Small logo Subscribe to leading news on impact investing. Learn More
The Brief Originals Dealflow Signals The Impact Alpha Impact Voices Podcasts Agents of Impact Open
What's Next Capital on the Frontier Measure Better Investing in Racial Equity Beyond Trade-offs Impact en las Americas New Revivalists
Local and Inclusive Climate Finance Catalytic Capital Frontier Finance Best Practices Geographies
Slack Agent of Impact Calls Events Contribute
The Archive ImpactSpace The Accelerator Selection Tool Network Map
About Us FAQ Calendar Pricing and Payment Policy Privacy Policy Terms of Service Agreement Contact Us
Locavesting Entrepreneurship Gender Smart Return on Inclusion Good Jobs Creative economy Opportunity Zones Investing in place Housing New Schooled Well Being People on the Move Faith and investing Inclusive Fintech
Clean Energy Farmer Finance Soil Wealth Conservation Finance Financing Fish
Innovative Finance
Personal Finance Impact Management
Africa Asia Europe Latin America Middle East Oceania/Australia China Canada India United Kingdom United States
Subscribe
Features
Series
Themes
Community
Data
Subscribe Log In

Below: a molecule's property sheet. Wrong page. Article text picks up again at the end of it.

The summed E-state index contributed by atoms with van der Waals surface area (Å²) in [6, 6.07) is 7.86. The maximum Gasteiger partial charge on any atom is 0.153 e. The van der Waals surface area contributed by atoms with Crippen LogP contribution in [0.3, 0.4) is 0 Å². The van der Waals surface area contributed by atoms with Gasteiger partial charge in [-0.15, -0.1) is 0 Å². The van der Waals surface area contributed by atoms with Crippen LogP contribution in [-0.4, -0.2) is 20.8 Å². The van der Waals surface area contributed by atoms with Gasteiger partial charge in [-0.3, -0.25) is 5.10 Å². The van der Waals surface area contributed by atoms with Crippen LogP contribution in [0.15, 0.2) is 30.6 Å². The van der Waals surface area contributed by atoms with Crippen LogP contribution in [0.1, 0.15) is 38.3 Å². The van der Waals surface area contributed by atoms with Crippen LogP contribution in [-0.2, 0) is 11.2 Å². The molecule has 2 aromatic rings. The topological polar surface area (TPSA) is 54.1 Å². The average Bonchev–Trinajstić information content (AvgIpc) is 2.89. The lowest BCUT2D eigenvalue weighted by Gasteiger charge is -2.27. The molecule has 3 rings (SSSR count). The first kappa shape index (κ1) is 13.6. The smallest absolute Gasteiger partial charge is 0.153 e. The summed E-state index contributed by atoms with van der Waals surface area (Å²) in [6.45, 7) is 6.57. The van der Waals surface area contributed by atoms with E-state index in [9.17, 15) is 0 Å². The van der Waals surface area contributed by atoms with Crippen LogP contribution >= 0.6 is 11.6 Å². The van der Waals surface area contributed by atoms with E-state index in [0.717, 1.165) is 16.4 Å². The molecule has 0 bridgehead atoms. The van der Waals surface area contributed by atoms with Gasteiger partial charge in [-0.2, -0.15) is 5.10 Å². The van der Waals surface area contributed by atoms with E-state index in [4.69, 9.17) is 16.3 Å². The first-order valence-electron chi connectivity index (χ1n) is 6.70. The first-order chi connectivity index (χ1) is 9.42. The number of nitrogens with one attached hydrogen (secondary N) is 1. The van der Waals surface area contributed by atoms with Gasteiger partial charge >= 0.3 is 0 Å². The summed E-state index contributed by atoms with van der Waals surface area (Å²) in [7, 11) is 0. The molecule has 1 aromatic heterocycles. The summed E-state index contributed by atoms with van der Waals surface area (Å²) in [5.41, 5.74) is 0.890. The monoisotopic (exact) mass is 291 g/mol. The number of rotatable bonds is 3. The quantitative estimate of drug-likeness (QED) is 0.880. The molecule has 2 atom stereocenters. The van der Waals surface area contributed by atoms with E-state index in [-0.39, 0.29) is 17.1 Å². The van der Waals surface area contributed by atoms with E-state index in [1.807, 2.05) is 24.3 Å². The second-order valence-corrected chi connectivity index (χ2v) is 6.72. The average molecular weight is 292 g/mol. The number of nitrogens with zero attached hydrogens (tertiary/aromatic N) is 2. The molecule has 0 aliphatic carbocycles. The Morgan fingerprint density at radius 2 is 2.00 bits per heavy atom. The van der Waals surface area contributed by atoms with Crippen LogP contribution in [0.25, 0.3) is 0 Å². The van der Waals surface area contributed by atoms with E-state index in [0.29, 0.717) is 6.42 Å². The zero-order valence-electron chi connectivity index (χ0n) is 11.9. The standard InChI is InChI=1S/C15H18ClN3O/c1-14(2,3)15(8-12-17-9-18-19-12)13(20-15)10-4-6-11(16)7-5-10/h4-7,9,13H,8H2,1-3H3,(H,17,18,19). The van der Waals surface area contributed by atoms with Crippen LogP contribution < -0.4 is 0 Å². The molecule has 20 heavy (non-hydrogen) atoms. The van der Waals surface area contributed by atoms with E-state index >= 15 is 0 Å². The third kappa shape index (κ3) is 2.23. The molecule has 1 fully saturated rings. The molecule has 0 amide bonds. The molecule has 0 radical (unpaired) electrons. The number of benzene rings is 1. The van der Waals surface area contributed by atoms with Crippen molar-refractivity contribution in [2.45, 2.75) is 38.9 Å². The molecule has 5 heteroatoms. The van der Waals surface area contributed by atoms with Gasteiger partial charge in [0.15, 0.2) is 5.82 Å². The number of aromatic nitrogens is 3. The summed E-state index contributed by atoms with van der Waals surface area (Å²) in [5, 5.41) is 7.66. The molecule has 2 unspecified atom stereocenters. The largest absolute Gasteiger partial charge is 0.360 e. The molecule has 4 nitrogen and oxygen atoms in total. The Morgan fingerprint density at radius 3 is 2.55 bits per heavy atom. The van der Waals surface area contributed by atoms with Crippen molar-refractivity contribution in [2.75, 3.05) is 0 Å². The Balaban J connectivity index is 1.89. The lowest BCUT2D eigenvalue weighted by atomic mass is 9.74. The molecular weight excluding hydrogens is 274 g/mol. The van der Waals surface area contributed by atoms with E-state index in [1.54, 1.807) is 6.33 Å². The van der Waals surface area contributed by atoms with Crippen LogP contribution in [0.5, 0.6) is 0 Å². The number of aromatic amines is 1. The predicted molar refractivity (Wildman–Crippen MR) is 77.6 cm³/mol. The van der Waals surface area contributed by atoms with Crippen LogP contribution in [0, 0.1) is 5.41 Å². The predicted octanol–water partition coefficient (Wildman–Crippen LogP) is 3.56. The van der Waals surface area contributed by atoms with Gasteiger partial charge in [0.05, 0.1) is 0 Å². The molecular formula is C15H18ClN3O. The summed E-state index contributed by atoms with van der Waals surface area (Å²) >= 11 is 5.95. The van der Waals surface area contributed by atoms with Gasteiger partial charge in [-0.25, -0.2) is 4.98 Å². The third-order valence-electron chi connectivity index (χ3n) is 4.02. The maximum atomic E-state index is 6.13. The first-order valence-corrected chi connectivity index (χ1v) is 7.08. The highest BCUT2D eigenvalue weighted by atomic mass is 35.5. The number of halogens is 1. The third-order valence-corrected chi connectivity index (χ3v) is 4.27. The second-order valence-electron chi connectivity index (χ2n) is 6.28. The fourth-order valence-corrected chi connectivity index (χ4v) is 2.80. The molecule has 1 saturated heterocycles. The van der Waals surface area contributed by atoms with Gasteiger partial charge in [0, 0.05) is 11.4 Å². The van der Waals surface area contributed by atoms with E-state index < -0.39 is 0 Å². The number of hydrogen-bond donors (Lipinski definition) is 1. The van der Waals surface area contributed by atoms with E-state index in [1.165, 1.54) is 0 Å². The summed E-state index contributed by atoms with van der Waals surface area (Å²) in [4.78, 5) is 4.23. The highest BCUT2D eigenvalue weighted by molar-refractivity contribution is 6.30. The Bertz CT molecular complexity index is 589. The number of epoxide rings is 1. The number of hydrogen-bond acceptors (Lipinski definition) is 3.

More

Protix raises $50 million to raise insects for fish feed



You probably have already eaten black soldier fly larvae, at least indirectly.

Farmed fish and other livestock are starting to feast on feed made from these fast-growing maggots, which themselves can be fattened on rotting food waste.

The growing demand for such high-quality feed attracted investors to Protix, a Netherlands-based insect-based feed producer that is expanding into the aquaculture market. Its latest funding round was backed by sustainable aquaculture fund Aqua-Spark, BOM Capital, and RaboBank, one of the company’s early investors.

The need for protein-based foods is expected to increase by almost 50% in the next 30 years (see “What to feed the fish”). Growing insects as a feed source can reduce the need for forage fish, and is even more sustainable because varieties like the black soldier fly — Protix’s flagship product — feed on food waste.

Aqua-Spark has also invested in Calysta, a California biotech company that uses microbes to produce a fishmeal substitute. Aqua-Spark’s Mike Velings told ImpactAlpha the fund will encourage the fish farms it invests in to try both types of feed.

You might also like...